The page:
This is TALK OF THE NATION. I'm Neal Conan, in Washington. After a two-year battle in court, lawyers in Portland, Oregon, said - last hour - that they'd release hundreds of confidential files kept by the Boy Scouts of America, on men they suspected of sexual abuse. The files went public online, within the last few minutes.
Originally published on Thu October 18, 2012 2:29 pm
Lance Armstrong has resigned from his charity and lost millions of dollars in endorsements, days after the U.S. Anti-Doping Agency released its report alleging a widespread doping conspiracy inside his cycling team. In the court of public opinion, at least, the verdict seems to be in on Armstrong.
Originally published on Thu October 18, 2012 2:21 pm
Gathering voters to watch a presidential debate and then evaluate it is a long tradition in American journalism. So, I got to thinking: What would happen if I invited a bunch of interested foreigners — all of them Chinese citizens — to watch the presidential debate from my Shanghai office?
All this week, we've been examining the world's last remaining pockets of polio, a disease for which there is no cure. India marked a milestone when the World Health Organization struck it from the list of polio-endemic countries in February after no new cases were reported for more than a year. From Delhi, NPR's Julie McCarthy reports on how, despite poverty and poor sanitation, the world's second-most populous country is eradicating the disease.
Originally published on Thu October 18, 2012 1:04 pm
A small study offers a bit of cautious optimism about the prospects for treatment of tuberculosis, one of humankind's most ancient scourges.
This week's New England Journal of Medicine has a report showing that adding a 12-year-old antibiotic called linezolid, brand name Zyvox, to existing treatments cured nearly 90 percent of patients with a form of tuberculosis resistant to both first- and second-line antibiotics.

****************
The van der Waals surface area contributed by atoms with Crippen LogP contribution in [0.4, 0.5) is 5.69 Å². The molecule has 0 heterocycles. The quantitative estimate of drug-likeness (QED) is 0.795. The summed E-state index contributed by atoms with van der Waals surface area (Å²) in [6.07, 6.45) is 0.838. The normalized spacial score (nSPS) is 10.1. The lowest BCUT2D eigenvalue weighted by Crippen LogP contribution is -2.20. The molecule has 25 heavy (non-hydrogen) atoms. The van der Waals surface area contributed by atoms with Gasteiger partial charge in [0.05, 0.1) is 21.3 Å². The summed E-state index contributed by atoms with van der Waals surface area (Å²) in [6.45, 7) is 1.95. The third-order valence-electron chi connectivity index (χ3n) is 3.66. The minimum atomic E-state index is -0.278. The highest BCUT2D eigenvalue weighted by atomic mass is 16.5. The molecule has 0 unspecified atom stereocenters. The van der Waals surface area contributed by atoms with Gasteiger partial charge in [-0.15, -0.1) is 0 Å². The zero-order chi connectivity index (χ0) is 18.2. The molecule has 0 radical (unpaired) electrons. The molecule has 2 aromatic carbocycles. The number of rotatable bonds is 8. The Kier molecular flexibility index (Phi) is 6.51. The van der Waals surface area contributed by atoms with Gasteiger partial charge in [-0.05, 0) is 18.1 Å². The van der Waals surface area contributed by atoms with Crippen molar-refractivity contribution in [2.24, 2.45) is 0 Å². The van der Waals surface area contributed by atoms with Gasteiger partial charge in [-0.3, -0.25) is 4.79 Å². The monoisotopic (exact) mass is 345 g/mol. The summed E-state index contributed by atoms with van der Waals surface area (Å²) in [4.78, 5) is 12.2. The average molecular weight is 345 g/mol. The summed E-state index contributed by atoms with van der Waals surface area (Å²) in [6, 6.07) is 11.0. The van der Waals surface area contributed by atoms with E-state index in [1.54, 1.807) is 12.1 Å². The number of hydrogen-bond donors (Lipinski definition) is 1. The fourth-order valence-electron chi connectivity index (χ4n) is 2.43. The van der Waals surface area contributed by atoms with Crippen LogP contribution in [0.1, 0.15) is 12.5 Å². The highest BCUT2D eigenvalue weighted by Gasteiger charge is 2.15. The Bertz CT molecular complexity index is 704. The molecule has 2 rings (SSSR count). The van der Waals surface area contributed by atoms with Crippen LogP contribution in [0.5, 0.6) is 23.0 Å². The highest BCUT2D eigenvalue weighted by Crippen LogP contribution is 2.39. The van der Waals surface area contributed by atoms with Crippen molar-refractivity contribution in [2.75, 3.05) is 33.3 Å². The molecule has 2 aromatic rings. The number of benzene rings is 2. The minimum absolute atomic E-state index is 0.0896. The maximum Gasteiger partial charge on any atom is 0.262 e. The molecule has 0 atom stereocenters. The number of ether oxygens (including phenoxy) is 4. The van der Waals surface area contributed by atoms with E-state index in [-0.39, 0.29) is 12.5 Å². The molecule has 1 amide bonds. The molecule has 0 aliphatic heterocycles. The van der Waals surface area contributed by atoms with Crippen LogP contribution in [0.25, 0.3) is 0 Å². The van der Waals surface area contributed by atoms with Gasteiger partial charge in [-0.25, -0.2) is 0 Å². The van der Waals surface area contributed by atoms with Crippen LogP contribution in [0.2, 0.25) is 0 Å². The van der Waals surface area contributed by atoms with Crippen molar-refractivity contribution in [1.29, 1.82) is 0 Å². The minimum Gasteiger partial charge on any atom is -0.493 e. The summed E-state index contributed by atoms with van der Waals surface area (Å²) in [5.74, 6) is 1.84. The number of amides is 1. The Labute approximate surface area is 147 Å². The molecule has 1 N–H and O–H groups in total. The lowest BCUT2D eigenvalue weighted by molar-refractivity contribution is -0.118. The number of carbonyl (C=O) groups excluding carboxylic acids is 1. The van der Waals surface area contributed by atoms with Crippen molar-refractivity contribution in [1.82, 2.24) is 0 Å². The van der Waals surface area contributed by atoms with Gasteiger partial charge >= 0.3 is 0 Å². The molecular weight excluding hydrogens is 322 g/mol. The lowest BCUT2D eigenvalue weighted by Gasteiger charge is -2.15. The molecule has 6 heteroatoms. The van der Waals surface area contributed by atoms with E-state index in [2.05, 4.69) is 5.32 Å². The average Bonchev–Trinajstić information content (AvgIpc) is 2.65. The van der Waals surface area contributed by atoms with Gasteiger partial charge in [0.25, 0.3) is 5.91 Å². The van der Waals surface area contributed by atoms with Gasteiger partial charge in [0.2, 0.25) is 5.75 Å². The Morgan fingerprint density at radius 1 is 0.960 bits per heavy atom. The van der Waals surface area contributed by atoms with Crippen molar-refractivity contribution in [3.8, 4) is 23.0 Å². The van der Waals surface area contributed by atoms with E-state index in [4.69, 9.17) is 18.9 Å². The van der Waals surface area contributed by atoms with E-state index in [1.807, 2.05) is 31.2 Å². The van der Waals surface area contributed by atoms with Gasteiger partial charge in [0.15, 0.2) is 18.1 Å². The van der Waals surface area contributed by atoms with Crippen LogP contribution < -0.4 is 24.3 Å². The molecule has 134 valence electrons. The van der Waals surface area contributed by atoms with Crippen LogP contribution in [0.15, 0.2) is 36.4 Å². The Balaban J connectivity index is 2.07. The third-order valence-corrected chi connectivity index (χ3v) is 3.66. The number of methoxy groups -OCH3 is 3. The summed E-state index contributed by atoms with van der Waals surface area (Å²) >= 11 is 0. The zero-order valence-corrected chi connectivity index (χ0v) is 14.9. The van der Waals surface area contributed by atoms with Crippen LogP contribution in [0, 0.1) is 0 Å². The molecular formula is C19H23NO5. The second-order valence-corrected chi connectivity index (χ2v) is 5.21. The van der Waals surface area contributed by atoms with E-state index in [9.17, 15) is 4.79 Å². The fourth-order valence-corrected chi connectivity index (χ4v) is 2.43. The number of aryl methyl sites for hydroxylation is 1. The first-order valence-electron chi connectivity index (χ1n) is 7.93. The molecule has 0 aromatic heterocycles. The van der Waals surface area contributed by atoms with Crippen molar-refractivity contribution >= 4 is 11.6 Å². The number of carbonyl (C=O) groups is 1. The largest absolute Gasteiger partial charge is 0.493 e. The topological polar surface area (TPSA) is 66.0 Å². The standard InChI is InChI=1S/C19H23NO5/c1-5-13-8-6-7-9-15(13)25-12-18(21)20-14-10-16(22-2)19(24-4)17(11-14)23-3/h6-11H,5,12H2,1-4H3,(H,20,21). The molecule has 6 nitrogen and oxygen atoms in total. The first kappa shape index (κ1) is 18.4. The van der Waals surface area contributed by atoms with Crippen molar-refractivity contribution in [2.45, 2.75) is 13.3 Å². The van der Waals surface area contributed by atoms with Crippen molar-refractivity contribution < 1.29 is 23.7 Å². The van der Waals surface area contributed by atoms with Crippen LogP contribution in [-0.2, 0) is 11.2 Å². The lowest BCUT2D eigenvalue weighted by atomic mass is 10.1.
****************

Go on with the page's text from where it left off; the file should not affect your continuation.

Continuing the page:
Now we want to tell you about history that was just made on a campus that is full of history, some of it difficult. Just a few days ago, a young woman was crowned homecoming queen at her university. And you might think, well, that's nice, but that happens all the time.
This is TELL ME MORE, from NPR News. I'm Michel Martin. Coming up, Courtney Roxanne Pearson was just crowned homecoming queen at her university last weekend. We hope you'll stick around to hear why she feels this is about more than a tiara and a title.
But first, tomorrow is the 25th anniversary of what is known in financial circles as Black Monday. And if you were watching the news at the time, then you probably heard a report that sounded something like this.
This is TELL ME MORE, from NPR News. I'm Michel Martin. Coming up, we take a look back 25 years to the 1987 stock market crash, which some people still call Black Monday. We'll talk about how that even compares to the more recent market turmoil and if there's anything we can learn from it about market ups and downs today.
A lot of people would like to climb Mount Kilimanjaro. At a little over 19,000 feet above sea level, it is Africa's highest peak. Many want to do it to raise money for a cause or just to prove to themselves or the world that they can. And some people, like Spencer West, actually make it to the summit.
Over the past decade, China has been on an infrastructure tear, investing hundreds of billions of dollars in transportation expansions. According to TheWall Street Journal, some 30,000 miles of expressway were paved in the 10 years before 2008, and future plans indicate China's highways will stretch 53,000 miles by 2020 — surpassing the 47,000 miles of interstate currently in the U.S.
Originally published on Thu October 18, 2012 10:49 am
There's something about Johann Sebastian Bach's music that nourishes musicians. Pianist Andras Schiff and cellist Yo-Yo Ma have said that they play Bach almost every day — like having breakfast, it seems essential for them.
After sharp words on the debate stage Tuesday and after weeks of tough talk about each other on the campaign trail, President Obama and Republican presidential nominee Mitt Romney face a different kind of challenge tonight:
They have to be funny about each other and about themselves.
Originally published on Thu October 18, 2012 10:00 am
As recently as last month, it was clear that a lot of Republicans were unhappy with their presidential nominee, Mitt Romney.
When I would ask GOP voters how they felt about Romney at campaign rallies or at their doorsteps, many made sour faces, like they were swallowing chalk. They offered their most backhanded endorsements, saying things like, "He wasn't my first choice," or, "He's who we've got."
It was clear they would vote for him, but for many it was not out of love — it was out of disdain for President Obama.